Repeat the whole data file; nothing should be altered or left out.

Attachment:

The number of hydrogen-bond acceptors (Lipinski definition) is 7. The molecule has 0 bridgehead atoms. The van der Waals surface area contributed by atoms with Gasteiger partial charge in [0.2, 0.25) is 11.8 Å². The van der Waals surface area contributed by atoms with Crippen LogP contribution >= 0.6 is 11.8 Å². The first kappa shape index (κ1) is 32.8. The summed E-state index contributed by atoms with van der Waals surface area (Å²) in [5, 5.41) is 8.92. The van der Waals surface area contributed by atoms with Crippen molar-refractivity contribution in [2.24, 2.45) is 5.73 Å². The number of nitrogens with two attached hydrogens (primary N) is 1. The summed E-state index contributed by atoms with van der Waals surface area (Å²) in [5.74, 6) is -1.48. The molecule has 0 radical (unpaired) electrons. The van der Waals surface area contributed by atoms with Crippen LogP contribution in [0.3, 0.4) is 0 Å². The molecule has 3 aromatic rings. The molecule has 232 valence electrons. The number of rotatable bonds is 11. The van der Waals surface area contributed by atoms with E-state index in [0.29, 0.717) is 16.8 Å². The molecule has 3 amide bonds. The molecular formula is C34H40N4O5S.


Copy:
The number of hydrogen-bond acceptors (Lipinski definition) is 7. The molecule has 0 bridgehead atoms. The van der Waals surface area contributed by atoms with Gasteiger partial charge in [0.2, 0.25) is 11.8 Å². The van der Waals surface area contributed by atoms with Crippen LogP contribution >= 0.6 is 11.8 Å². The first kappa shape index (κ1) is 32.8. The summed E-state index contributed by atoms with van der Waals surface area (Å²) in [5, 5.41) is 8.92. The van der Waals surface area contributed by atoms with Crippen molar-refractivity contribution in [2.24, 2.45) is 5.73 Å². The number of nitrogens with two attached hydrogens (primary N) is 1. The summed E-state index contributed by atoms with van der Waals surface area (Å²) in [5.74, 6) is -1.48. The molecule has 0 radical (unpaired) electrons. The van der Waals surface area contributed by atoms with Crippen LogP contribution in [0.3, 0.4) is 0 Å². The molecule has 3 aromatic rings. The molecule has 232 valence electrons. The number of rotatable bonds is 11. The van der Waals surface area contributed by atoms with E-state index in [0.29, 0.717) is 16.8 Å². The molecule has 3 amide bonds. The molecular formula is C34H40N4O5S.